6. Measurement of Scintillation and Ionization Yield and Scintillation Pulse Shape from Nuclear Recoils in Liquid Argon

    SciTech Connect

    Cao, H.

    2015-05-26

    We have measured the scintillation and ionization yield of recoiling nuclei in liquid argon as a function of applied electric field by exposing a dual-phase liquid argon time projection chamber (LAr-TPC) to a low energy pulsed narrow band neutron beam produced at the Notre Dame Institute for Structure and Nuclear Astrophysics. Liquid scintillation counters were arranged to detect and identify neutrons scattered in the TPC and to select the energy of the recoiling nuclei. We also report measurements of the scintillation yields for nuclear recoils with energies from 10.3 to 57.3 keV and for median applied electric fields from 0 to 970 V/cm. For the ionization yields, we report measurements from 16.9 to 57.3 keV and for electric fields from 96.4 to 486 V/cm. Furthermore, we report the observation of an anticorrelation between scintillation and ionization from nuclear recoils, which is similar to the anticorrelation between scintillation and ionization from electron recoils. Assuming that the energy loss partitions into excitons and ion pairs from 83mKr internal conversion electrons is comparable to that from 207Bi conversion electrons, we obtained the numbers of excitons (Nex) and ion pairs (Ni) and their ratio (Nex/Ni) produced by nuclear recoils from 16.9 to 57.3 keV. Motivated by arguments suggesting direction sensitivity in LAr-TPC signals due to columnar recombination, a comparison of the light and charge yield of recoils parallel and perpendicular to the applied electric field is presented for the first time.

  7. A recoil detector for the measurement of antiproton-proton elastic scattering at angles close to 90°

    NASA Astrophysics Data System (ADS)

    Hu, Q.; Bechstedt, U.; Gillitzer, A.; Grzonka, D.; Khoukaz, A.; Klehr, F.; Lehrach, A.; Prasuhn, D.; Ritman, J.; Sefzick, T.; Stockmanns, T.; Täschner, A.; Wuestner, P.; Xu, H.

    2014-10-01

    The design and construction of a recoil detector for the measurement of recoil protons of antiproton-proton elastic scattering at scattering angles close to are described. The performance of the recoil detector has been tested in the laboratory with radioactive sources and at COSY with proton beams by measuring proton-proton elastic scattering. The results of laboratory tests and commissioning with beam are presented. Excellent energy resolution and proper working performance of the recoil detector validate the conceptual design of the KOALA experiment at HESR to provide the cross section data needed to achieve a precise luminosity determination at the PANDA experiment.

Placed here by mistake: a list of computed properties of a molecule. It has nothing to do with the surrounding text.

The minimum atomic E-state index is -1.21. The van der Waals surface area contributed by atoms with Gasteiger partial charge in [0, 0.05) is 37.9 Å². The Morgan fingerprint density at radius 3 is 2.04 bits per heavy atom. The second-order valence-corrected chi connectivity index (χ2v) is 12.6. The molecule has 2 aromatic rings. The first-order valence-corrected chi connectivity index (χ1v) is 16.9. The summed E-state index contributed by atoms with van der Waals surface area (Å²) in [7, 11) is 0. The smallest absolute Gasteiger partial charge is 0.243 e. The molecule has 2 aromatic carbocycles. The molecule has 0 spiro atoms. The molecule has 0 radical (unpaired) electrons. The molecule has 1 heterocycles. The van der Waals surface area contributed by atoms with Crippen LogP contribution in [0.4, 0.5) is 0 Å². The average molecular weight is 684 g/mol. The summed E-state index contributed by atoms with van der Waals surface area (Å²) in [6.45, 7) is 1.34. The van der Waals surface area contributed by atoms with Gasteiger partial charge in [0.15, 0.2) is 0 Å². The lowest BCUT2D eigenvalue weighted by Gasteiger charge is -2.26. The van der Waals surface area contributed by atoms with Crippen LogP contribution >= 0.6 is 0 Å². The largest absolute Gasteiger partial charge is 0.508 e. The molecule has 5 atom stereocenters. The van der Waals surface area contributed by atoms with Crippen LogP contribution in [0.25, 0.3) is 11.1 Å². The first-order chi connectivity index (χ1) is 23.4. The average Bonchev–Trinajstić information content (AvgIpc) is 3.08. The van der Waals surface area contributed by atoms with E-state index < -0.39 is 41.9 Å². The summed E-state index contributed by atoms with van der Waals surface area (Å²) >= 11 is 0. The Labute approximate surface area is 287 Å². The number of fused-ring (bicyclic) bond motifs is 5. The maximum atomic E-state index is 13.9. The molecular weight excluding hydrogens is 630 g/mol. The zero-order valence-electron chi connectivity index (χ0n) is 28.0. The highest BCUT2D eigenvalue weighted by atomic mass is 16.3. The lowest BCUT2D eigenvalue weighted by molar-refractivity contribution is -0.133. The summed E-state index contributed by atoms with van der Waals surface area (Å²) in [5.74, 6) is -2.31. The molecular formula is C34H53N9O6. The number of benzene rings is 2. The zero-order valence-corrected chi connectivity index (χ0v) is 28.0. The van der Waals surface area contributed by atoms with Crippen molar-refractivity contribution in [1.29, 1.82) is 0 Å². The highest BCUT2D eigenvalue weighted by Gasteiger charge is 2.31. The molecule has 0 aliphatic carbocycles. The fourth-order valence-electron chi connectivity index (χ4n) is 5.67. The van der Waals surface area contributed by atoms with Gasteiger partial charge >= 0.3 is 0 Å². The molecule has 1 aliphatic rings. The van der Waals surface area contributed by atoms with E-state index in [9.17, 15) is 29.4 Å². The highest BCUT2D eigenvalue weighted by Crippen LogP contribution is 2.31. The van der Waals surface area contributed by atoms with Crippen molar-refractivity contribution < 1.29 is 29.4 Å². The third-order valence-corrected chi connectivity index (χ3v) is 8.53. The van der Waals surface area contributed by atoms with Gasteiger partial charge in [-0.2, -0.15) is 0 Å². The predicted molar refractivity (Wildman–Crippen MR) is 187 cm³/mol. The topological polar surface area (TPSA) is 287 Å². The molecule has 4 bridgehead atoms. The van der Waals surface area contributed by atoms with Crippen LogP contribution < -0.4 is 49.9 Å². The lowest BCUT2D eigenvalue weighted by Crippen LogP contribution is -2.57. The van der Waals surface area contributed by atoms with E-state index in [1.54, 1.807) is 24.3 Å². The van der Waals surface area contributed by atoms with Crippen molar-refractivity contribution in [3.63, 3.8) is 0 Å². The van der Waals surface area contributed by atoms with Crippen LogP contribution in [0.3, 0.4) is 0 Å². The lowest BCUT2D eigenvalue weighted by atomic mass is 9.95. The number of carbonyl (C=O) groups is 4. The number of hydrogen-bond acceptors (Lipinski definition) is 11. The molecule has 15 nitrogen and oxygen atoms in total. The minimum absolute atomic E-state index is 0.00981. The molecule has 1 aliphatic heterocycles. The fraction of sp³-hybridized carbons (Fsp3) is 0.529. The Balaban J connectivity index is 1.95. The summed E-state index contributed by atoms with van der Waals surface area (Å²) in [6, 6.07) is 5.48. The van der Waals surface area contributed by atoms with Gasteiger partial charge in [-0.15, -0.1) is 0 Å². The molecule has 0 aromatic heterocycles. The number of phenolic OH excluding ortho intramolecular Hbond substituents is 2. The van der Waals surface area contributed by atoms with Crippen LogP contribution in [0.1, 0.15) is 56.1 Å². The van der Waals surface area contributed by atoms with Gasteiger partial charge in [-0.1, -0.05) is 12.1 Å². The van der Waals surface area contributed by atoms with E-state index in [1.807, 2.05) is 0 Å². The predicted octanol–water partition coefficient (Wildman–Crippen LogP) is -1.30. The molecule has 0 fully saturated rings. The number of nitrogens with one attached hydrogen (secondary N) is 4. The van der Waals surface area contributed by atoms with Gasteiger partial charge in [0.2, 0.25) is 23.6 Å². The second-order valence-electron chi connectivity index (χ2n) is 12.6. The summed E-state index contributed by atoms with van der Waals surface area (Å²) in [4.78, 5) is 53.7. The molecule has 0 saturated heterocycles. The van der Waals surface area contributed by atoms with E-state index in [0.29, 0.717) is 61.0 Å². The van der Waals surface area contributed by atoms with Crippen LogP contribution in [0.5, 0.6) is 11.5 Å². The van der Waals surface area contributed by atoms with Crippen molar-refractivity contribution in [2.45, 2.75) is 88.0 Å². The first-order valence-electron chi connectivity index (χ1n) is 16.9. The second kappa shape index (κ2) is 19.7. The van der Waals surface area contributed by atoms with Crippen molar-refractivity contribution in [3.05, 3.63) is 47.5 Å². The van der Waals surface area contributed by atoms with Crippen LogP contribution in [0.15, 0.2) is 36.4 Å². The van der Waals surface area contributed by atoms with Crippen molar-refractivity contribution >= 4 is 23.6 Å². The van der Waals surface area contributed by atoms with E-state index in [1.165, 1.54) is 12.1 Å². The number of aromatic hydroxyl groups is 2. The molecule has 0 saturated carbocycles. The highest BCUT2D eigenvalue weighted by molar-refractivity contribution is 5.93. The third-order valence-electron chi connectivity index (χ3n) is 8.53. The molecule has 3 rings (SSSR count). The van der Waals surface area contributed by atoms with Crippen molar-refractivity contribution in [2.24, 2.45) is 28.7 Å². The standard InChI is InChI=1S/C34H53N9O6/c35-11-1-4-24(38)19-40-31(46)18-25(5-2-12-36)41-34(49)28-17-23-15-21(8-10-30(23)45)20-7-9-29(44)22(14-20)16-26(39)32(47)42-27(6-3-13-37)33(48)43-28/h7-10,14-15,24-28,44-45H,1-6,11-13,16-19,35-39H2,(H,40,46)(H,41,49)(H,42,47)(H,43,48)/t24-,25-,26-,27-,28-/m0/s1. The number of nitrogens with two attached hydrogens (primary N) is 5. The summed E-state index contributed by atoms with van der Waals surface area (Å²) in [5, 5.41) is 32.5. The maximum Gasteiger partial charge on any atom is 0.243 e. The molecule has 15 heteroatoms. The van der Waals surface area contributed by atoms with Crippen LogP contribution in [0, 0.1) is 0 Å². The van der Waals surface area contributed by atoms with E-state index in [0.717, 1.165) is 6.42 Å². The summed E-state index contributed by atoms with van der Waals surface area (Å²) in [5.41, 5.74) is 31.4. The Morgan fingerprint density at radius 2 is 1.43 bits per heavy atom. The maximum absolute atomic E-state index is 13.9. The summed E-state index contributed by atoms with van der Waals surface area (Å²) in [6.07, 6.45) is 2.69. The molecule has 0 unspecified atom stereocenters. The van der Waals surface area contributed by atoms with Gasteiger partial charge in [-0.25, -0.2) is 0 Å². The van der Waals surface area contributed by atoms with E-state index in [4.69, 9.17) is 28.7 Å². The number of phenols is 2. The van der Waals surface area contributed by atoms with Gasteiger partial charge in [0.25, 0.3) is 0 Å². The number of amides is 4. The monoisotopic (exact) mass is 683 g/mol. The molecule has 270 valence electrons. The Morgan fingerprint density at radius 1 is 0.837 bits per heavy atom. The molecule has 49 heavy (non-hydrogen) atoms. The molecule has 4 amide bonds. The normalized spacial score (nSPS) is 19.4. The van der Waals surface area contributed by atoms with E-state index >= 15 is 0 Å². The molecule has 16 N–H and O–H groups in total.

8. Imprints of recoiling massive black holes on the hot gas of early-type galaxies

    NASA Astrophysics Data System (ADS)

    Devecchi, B.; Rasia, E.; Dotti, M.; Volonteri, M.; Colpi, M.

    2009-04-01

    Anisotropic gravitational radiation from a coalescing black hole (BH) binary is known to impart recoil velocities of up to ~1000kms-1 to the remnant BH. In this context, we study the motion of a recoiling BH inside a galaxy modelled as a Hernquist sphere, and the signature that the hole imprints on the hot gas, using N-body/smoothed particle hydrodynamics simulations. Ejection of the BH results in a sudden expansion of the gas ending with the formation of a gaseous core, similarly to what is seen for the stars. A cometary tail of particles bound to the BH is initially released along its trail. As the BH moves on a return orbit, a nearly spherical swarm of hot gaseous particles forms at every apocentre: this feature can live up to ~108 years. If the recoil velocity exceeds the sound speed initially, the BH shocks the gas in the form of a Mach cone in density near each supersonic pericentric passage. We find that the X-ray fingerprint of a recoiling BH can be detected in Chandra X-ray maps out to a distance of Virgo. For exceptionally massive BHs, the Mach cone and the wakes can be observed out to a few hundred of milliparsec. The detection of the Mach cone is of twofold importance as it can be a probe of high-velocity recoils, and an assessment of the scatter of the MBH - Mbulge relation at large BH masses.

  9. Measurement of nuclear recoil quenching factors in CaWO 4

    NASA Astrophysics Data System (ADS)

    Jagemann, Th.; Feilitzsch, F. v.; Hagn, H.; Jochum, J.; Potzel, W.; Rau, W.; Stark, M.; Westphal, W.

    2006-11-01

    The CRESST experiment, aiming at the direct detection of WIMPs via nuclear recoils, is currently using scintillating CaWO4 crystals. The WIMP-nucleus cross section for elastic scattering as well as the scintillation efficiency differ considerably for recoils from Ca, W and O in these crystals. Therefore a discriminating detector calibration is essential in order to improve WIMP parameter claims. At the tandem accelerator of the Maier-Leibnitz-Laboratory (MLL) in Garching, Germany, a neutron scattering facility is operated for the determination of the individual quenching factors (QF) in the bulk of a CaWO4 crystal to better understand the detector response to neutron background and a possible WIMP signal. First measurements at room temperature reveal QF(O) = 7.8 ± 0.3% (recoil energy 1.0-2.2 MeV), QF(Ca) = 6.3 ± 1.6% (recoil energy 0.4-1 MeV), QF(W) < 3.0% (2σ, recoil energy 0.1 MeV).